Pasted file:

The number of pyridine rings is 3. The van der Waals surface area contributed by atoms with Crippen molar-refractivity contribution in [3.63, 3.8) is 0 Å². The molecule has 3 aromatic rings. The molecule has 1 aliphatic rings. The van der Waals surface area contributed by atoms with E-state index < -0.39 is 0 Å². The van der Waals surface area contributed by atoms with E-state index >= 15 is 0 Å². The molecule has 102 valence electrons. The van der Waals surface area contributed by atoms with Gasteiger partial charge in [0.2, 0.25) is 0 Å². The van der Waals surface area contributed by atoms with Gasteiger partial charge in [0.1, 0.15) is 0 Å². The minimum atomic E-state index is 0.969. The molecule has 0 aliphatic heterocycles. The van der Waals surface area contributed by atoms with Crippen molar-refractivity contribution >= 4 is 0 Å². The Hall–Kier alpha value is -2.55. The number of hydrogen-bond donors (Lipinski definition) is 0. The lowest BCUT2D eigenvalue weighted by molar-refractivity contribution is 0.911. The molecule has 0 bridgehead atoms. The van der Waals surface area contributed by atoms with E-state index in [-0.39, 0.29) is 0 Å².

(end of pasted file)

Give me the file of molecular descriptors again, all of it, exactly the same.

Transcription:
The number of pyridine rings is 3. The van der Waals surface area contributed by atoms with Crippen molar-refractivity contribution in [3.63, 3.8) is 0 Å². The molecule has 3 aromatic rings. The molecule has 1 aliphatic rings. The van der Waals surface area contributed by atoms with E-state index < -0.39 is 0 Å². The van der Waals surface area contributed by atoms with E-state index >= 15 is 0 Å². The molecule has 102 valence electrons. The van der Waals surface area contributed by atoms with Gasteiger partial charge in [0.2, 0.25) is 0 Å². The van der Waals surface area contributed by atoms with Gasteiger partial charge in [0.1, 0.15) is 0 Å². The minimum atomic E-state index is 0.969. The molecule has 0 aliphatic heterocycles. The van der Waals surface area contributed by atoms with Crippen molar-refractivity contribution >= 4 is 0 Å². The Hall–Kier alpha value is -2.55. The number of hydrogen-bond donors (Lipinski definition) is 0. The lowest BCUT2D eigenvalue weighted by molar-refractivity contribution is 0.911. The molecule has 0 bridgehead atoms. The van der Waals surface area contributed by atoms with E-state index in [-0.39, 0.29) is 0 Å².